Carpal tunnel syndrome is a work-related risk for string musicians. The technical explanation of median nerve inflammation as a result of repetitive stress is of little consolation to the virtuosic guitarist who must use his fingers to eat or the orchestral violinist who needs to feel the strings beneath the fingers to execute the meanings she seeks to convey. Often when anti-inflammatories prove ineffective, the muse is silenced to the detriment of us all. There is hope, however.
Chinese medicine can treat carpal tunnel. How acupuncture works is intimately tied to why it works, which is based upon an energy system devised over 2000 years ago. This system has no Western analog, though research findings have been robust enough to have the World Health Organization designate acupuncture effective in treating over 30 conditions, carpal tunnel among them.
Musicians who receive acupuncture can expect to feel 30% to 70% relief after their first session, which can make a big difference when suffering from weakness so extreme that holding the bow becomes painful. With three treatments, the passionate cellist should definitely see the benefits of treatment by reduction of pain medication and increased range of motion.
As an approach that invariably affects the whole body, acupuncture is like the tuning fork. Bringing the body back into pitch requires the external impulse of a sounded fork, but the body as instrument must also be true. Exercises help enhance the benefits of acupuncture and prevent future injury. Just how fast one gets cured really depends on the severity, duration, and specifics of each individual.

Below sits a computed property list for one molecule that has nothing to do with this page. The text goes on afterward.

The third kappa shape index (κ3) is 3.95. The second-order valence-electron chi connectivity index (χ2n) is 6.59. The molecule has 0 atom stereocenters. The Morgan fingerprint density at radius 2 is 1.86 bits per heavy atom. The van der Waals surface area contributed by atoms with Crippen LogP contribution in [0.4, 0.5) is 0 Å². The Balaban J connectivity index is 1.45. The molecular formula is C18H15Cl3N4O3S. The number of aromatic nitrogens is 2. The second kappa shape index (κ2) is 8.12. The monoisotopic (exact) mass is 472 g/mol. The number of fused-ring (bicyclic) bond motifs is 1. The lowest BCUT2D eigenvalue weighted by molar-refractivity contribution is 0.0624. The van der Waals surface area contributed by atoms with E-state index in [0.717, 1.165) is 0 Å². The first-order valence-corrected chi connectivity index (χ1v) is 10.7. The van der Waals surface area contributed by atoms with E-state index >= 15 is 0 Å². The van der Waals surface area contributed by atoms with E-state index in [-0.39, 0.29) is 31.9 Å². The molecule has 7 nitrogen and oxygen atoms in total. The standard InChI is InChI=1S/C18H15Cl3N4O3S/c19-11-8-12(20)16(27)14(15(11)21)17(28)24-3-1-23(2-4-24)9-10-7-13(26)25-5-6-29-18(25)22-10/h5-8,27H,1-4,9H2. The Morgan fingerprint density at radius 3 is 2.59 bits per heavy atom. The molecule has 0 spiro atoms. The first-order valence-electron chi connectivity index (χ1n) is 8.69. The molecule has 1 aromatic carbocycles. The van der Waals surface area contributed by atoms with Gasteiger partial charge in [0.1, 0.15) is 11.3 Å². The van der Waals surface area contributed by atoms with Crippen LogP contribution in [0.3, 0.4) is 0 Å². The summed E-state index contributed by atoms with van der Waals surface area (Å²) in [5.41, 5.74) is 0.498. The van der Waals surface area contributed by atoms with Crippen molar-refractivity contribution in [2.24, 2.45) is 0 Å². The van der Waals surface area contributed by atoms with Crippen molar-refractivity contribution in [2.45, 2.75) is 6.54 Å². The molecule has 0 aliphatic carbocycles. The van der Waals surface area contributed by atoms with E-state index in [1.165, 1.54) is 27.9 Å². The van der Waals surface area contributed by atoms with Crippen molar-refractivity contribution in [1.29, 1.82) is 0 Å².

Talented individuals who rely upon the dexterity of their fingers and the lubricity of wrists and elbows are right to be nervous about needles in very sensitive parts of the body. Such caution should be doubly applied before considering surgery, where the trauma and risks are far greater. Still, when looking for assistance from one who practices acupuncture, just ask whether they needle locally. Non-local methods are not only far less risky, they are often much more effective and consistent with the teachings of the classical Chinese medicine texts.
Carpal tunnel can be an intractable condition ruining the string musician’s career, but it doesn’t have to. Acupuncture can help bring relief in as early as the first session. Overall, Chinese medicine can help restore function, reduce reliance on dangerous medications, and prevent relapses. Some non-local (i.e, not at the sore spot) approaches to acupuncture are very effective in producing quick and lasting relief, while protecting already sensitive nerves. It’s a good idea to ask your acupuncturist about his or her style.
Yang-chu Higgins, LAc, EFT-Adv is a musician’s clinician. Located in Los Angeles, he specializes in using non-local acupuncture techniques and Alexander Technique-based exercises to restore balance at affordable rates that work for under-insured musicians. More info at http://ccc-a.us